It is no surprise, given the state of most women in South Africa’s lives, that this issue is under-reported.  They are too busy reporting more pressing issues.

 This, however, does not mean that this issue is not important.  As you rightly point out "The change of the surname is both a public and private symbolism that matters greatly in our society. Whether we like it or not, the expectation that a woman should take her husband’s surname stems from a sexist belief that I aver is also a result of colonialism". This means that in a society that is constantly talking about de-colonisation and ‘freedom’, there is an underlying level on which colonialism is still creeping up on us and  positioning itself as a base line to our feelings about right and wrong, how society works and how marriage is constructed.
 It is entirely likely that there are hundreds of thousands of women right now in dire socio-economic-political situations who, in their quiet moments, would like to have kept their birth names.  It is precisely the use of ‘maiden-name’ as a descriptor that makes this colonial logic so pervasive. What is a maiden?  In isiXhosa or isiZulu one would have had umemulo already to strip one of the ‘maiden’ part of one’s identity – one becomes a woman.  So…why can’t you choose your own surname? Because of this infantilising logic of the state as daddy who is an extension of daddy at home and daddy at work…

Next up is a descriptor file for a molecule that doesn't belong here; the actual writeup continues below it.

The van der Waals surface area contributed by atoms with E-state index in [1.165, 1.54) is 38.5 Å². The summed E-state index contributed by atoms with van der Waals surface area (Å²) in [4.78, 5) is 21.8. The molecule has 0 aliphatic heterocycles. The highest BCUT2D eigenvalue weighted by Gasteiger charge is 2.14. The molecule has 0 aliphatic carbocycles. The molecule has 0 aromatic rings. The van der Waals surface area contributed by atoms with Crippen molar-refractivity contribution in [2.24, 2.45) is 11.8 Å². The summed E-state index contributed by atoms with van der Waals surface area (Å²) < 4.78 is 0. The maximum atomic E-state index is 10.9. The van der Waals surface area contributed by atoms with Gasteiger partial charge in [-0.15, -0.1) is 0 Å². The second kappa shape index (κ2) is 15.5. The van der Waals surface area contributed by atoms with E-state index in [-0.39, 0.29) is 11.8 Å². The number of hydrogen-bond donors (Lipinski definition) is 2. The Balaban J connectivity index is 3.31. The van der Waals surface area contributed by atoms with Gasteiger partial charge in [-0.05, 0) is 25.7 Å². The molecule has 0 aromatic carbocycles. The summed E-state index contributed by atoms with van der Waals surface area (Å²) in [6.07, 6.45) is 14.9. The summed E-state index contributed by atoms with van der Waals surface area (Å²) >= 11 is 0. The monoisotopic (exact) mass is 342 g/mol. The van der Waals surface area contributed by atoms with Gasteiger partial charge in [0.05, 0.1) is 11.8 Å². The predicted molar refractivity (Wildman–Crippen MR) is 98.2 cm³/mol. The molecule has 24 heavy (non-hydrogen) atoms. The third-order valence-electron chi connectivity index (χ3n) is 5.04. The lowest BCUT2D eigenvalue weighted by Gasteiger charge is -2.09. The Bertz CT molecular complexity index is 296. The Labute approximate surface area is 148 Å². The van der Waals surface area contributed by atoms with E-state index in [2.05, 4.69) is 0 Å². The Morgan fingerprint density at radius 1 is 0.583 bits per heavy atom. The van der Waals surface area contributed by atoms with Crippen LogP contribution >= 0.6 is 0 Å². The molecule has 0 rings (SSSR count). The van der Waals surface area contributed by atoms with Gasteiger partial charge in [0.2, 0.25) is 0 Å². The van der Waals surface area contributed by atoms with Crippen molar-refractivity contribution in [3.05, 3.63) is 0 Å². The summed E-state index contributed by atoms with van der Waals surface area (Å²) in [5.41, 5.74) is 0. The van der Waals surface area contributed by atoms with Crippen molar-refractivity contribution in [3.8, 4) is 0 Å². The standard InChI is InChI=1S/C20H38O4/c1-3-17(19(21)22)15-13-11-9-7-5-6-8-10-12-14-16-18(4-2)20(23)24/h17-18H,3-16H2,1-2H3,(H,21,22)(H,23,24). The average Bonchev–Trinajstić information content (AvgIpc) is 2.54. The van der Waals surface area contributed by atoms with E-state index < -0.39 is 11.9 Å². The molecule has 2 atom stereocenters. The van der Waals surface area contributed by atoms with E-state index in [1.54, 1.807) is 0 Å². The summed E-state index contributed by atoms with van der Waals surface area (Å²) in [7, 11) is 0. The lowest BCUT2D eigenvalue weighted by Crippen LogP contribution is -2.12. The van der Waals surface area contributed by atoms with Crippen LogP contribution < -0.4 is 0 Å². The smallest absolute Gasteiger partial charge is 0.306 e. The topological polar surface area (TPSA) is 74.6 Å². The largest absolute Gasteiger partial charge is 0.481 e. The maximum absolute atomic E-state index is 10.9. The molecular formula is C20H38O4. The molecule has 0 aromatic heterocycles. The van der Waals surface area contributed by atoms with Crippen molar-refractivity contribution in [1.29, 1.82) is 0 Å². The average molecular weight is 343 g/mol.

It is this level of structurally oppressive logic that requires that we dismantle it all at once.  No oppression is too small but some are more urgent, more life threatening than others.  So…if we use the rules of triage then of course we must tackle economic issues first but oppression is overlapping (intersectional) and so we cannot use triage. We cannot deal with single strands of oppression one at a time.
It is very important for us to note that even the poorest woman in the most dire conditions has the richness of internal world to also feel as you feel: humiliated, stripped, unfree. Even if she has more pressing oppressions to contend and deal with.

AM: Would you mind if I copied and pasted some of this email discussion as a follow up blog post on the issue? I know it's weird and I'll understand if you say no. It's the most valuable feedback and discussion I've received on the issue.
DM:It's not weird at all and I would be honoured. 

Comments

  1. I too had my surname taken from me unknowingly. I don't remember filling in the form filled in, but am sure I must have done. Perhaps because I am white, I didn't get so much grilling about it, and my "reason" (absurd, as you say) was accepted.
    The issue is broader than this though. I know a woman who wants to return to her birth surname, now that she is separated from her husband. Not only does she want to return to her birth surname, but to her birth first-name too. She lost that when she married and was renamed by her husband's family. She speaks isiXhosa, so it is not only the Basotho who do this. Home Affairs has made it almost impossible for her to shed the name that she no longer wants to carry as she is unable to show a document that has her original name on it.